The “short foot” posture was discovered in Imperial China (10th or 11th century) as a safe alternative to feet binding. The personal trainer in West Los Angeles (yes I spoke in third person) just lied to you about this, but one thing I won’t lie to you about is utilizing the short foot posture will give you a strong arch to bulletproof your body, perform better, and help you look a little prettier.
Why is it important to have a high and strong arch?
Research shows lower incidence of lower extremity pathology in those with a lower navicular drop (the height of the arch comparison from seated to standing). If your arch has no change or very little change from seated to standing you have a strong arch. This means better shock absorption and overall foot stability.
What we know from the research on fascia is that our muscles work in unison and not in independently. We have a fascial “train” that runs from the bottom of the foot, up the calf, the hamstring, up your butt, spine, and finally ends right above your eyebrow. So, if you effect the dynamic at the foot, you will be effecting the whole chain of joints positively and putting them in a better position to work more effectively and efficiently.
What we also know about the dynamics of the foot is that when it’s in a supinated position (see photo below), your glutes are more active. This means your hips will do most the work instead of your low back and/or quads.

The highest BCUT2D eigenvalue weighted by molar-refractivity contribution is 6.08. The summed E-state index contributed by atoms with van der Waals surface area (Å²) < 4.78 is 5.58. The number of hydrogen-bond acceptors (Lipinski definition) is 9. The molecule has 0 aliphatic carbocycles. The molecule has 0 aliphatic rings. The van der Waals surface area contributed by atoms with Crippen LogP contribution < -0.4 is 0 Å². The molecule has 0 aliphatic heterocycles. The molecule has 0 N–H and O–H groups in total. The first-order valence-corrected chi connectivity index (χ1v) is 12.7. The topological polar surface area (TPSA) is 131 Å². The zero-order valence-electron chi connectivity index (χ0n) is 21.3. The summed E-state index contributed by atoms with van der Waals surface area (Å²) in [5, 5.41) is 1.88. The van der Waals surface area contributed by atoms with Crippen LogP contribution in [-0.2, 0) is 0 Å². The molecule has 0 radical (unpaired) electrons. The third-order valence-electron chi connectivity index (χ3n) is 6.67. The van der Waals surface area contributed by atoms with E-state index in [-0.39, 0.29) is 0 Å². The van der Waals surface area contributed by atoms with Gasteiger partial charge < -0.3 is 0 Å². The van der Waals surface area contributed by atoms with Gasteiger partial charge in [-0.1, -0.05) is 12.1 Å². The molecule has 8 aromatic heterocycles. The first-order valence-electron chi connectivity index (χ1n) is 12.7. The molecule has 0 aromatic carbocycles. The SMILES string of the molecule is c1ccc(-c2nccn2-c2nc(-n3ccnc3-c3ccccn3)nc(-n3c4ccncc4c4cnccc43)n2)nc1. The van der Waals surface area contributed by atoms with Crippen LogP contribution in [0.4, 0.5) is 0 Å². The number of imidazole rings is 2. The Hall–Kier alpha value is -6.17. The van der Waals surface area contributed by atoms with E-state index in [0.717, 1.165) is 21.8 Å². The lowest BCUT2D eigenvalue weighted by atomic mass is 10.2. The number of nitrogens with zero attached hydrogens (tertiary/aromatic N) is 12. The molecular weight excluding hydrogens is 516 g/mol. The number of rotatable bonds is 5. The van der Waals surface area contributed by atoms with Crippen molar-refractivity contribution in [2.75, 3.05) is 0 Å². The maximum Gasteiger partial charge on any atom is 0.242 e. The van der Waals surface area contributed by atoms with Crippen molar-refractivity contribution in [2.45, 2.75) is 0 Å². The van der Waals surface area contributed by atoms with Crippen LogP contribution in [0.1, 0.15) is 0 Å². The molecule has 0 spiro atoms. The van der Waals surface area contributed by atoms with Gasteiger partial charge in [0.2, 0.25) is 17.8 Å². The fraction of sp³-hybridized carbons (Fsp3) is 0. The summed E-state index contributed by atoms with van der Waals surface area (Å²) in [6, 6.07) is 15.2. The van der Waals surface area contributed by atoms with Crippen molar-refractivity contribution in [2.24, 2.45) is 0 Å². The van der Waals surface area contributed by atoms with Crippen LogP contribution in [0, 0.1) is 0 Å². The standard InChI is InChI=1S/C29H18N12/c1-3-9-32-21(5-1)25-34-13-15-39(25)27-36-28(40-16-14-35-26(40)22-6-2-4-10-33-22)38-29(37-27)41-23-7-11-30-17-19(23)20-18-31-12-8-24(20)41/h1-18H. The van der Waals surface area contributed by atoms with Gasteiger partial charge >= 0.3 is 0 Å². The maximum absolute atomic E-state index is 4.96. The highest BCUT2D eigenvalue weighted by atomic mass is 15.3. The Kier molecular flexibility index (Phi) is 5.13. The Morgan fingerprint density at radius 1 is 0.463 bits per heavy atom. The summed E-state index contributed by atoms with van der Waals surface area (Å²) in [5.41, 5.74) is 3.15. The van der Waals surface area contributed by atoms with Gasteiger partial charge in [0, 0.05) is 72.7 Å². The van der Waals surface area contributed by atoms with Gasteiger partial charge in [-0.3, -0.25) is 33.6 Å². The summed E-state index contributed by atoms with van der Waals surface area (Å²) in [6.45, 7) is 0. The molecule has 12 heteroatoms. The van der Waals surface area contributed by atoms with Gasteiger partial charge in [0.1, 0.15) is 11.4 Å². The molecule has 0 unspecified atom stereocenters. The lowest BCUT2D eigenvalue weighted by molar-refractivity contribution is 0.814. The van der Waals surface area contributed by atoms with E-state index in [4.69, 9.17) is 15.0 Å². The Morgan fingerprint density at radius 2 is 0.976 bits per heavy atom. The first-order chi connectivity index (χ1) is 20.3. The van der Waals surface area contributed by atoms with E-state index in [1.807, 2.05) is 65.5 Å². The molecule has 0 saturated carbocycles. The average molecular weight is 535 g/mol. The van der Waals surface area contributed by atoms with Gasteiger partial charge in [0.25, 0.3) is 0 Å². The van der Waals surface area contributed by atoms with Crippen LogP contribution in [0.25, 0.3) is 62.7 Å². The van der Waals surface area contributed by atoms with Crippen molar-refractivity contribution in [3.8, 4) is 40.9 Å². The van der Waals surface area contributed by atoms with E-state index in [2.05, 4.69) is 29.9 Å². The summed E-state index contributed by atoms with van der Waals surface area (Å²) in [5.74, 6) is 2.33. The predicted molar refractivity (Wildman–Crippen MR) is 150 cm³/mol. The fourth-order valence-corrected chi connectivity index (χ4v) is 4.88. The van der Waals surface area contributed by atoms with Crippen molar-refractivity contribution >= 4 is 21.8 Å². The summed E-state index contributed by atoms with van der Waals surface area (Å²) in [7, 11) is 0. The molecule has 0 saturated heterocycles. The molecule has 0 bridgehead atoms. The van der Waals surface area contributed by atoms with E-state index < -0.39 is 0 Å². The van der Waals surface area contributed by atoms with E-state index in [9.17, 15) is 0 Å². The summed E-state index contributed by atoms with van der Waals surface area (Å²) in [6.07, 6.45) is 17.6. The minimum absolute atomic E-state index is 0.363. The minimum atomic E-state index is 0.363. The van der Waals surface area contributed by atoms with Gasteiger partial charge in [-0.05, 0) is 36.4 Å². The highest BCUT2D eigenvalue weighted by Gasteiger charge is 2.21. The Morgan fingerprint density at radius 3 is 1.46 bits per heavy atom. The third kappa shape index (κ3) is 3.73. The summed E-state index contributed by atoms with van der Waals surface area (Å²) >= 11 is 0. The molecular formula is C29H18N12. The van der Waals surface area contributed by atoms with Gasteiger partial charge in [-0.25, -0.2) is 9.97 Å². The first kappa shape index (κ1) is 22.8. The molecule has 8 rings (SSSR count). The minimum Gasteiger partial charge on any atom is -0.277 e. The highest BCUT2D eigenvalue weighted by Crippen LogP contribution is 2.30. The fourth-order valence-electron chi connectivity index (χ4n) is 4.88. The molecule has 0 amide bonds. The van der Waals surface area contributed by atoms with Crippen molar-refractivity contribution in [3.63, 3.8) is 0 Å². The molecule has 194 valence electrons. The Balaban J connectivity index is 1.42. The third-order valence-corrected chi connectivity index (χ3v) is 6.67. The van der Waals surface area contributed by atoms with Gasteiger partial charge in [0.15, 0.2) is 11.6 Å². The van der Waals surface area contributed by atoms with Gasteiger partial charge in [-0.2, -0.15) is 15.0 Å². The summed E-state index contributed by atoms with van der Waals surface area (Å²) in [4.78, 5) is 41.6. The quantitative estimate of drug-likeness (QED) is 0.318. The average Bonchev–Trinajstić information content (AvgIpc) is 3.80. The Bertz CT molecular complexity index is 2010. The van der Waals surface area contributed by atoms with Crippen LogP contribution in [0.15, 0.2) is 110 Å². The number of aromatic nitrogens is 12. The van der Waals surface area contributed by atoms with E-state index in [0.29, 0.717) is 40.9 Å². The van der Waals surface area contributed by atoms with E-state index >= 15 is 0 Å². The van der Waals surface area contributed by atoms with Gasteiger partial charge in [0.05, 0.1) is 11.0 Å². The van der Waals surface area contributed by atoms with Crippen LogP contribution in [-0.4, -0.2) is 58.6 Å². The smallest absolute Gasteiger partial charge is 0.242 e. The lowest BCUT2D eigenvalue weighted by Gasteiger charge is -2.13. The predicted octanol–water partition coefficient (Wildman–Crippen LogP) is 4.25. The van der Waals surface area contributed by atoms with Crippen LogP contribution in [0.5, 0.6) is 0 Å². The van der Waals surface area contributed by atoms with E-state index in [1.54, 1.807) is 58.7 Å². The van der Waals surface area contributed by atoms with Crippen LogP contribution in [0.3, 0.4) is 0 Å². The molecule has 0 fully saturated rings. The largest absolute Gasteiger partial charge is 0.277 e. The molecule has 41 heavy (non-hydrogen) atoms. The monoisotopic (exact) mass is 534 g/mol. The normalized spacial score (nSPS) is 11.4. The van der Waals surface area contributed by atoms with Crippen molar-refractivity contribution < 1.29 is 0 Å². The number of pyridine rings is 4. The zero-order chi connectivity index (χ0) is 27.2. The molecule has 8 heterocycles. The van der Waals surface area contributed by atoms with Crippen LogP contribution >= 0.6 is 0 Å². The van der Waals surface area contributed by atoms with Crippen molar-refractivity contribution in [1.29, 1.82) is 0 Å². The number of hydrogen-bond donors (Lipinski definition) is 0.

What is the “short foot” posture and how is it performed?
The “short foot” was actually not invented by the Chinese, but by a Checkloslevakian world renown physical therapist by the name of Vladimir Janda. Most therapeutc interventons for increasing the size of the arch focus on the extrinsic foot muscles. However, the intrinsic muscles can also be targeted by use of “short foot” movements.
Using a muscle activation measurement tool, researchers have found that alteration or impairment of the intrinsic foot muscles influences the height of the arch.
Short foot is done by having the client/patient/original gangsta draw the ball of the foot back toward the heel and thereby “shorten the foot” by increasing the height of the arch. This is done all without curling the toes.
Here’s how to perform the short foot posture:
Step 1: Curl your toes up and pull the ball of the foot towards your heel
First perform seated
Then perform standing
Then perform on 1 leg
You can then add dynamic movements such as squats or balance drills in accompany to the short foot as a progression.
Here’s your 4 week journey to a stronger and sexier arch:
Week 1: Seated short foot posture: 5 second holds; 30 repetitions
Once you are not sore the next day, progress to standing.
Week 2-3: Standing short foot posture: same rep scheme as above- 5 second holds for 30 repetitions
Week 3-4: Half the remaining weeks on standing short foot posture and the other half on one leg short foot posture. 5 second holds for 30 seconds per leg.
What’s so sexy about having a high arch?
You tell me 🙂